The rain extends back through the Mid-South and the Great Plains. They have snow and ice (again) in the Midwest, Rocky Mountains, to the Pacific Northwest. Looks like that has tapered off a bit for New England. Looks like fair weather at the moment for the Ohio Valley and Great Lakes region. They have sunshine in the Desert Southwest for the most part, mild temperatures right now similar to what ours have been lately, except more 30's at night due to the lower humidity out that way. 


As the next front moves along tomorrow, our rain chances will increase. 


We could see some thunderstorms too, although overall here we are not concerned with severe weather potential for this one. 



The Storm Prediction Center has outlooked some of Northwest Alabama for a marginal 5% risk of a thunderstorm producing severe hail and/or winds tomorrow/tomorrow night.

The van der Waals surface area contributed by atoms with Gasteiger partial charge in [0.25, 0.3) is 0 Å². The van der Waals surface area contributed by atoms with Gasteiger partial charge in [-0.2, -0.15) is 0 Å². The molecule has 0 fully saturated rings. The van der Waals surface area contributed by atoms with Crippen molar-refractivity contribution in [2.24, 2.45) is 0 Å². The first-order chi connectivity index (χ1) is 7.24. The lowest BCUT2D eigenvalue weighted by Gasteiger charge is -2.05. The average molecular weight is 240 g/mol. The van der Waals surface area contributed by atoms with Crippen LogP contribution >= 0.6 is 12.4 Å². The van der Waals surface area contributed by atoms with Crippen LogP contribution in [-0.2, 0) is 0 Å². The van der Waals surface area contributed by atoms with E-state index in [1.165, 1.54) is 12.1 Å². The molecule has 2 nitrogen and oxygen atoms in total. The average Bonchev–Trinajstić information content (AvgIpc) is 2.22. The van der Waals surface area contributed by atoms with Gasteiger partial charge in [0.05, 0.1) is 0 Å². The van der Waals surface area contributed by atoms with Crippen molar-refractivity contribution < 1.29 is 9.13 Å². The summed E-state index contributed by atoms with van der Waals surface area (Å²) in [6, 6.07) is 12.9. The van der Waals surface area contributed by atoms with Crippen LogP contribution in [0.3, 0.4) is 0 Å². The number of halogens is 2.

We could see an isolated strong storm that reaches severe criteria (50 knot winds or hail an inch in diameter), but this chance is very low. 

Especially as cool as it is going to be for a lot of us. For Cullman expecting a High of about 57 and a Low of about 50 or 51. The timing of this front has speeded up a bit, and most of our rain will come tomorrow and tomorrow night instead of on Friday. The rain may be heavy at times, and people in flood-prone areas, you know we've had a lot of rain lately and to keep an eye on it. 


Friday we will be clearing out through the day. The rain will linger through part of the morning, but by late morning I think we will be dry. And the sun should break out for midday and the afternoon. Expecting a Low near 50 or so again and then warming up to about 62 or 63 in the afternoon. 


High pressure over the Ohio River Valley will keep plenty of sunshine around here on Saturday. Look for a High of 60 or so, Low down into the mid-30's with a shot of dry air. 

Which doesn't last long . . . 


Another storm system is coming at us on Sunday.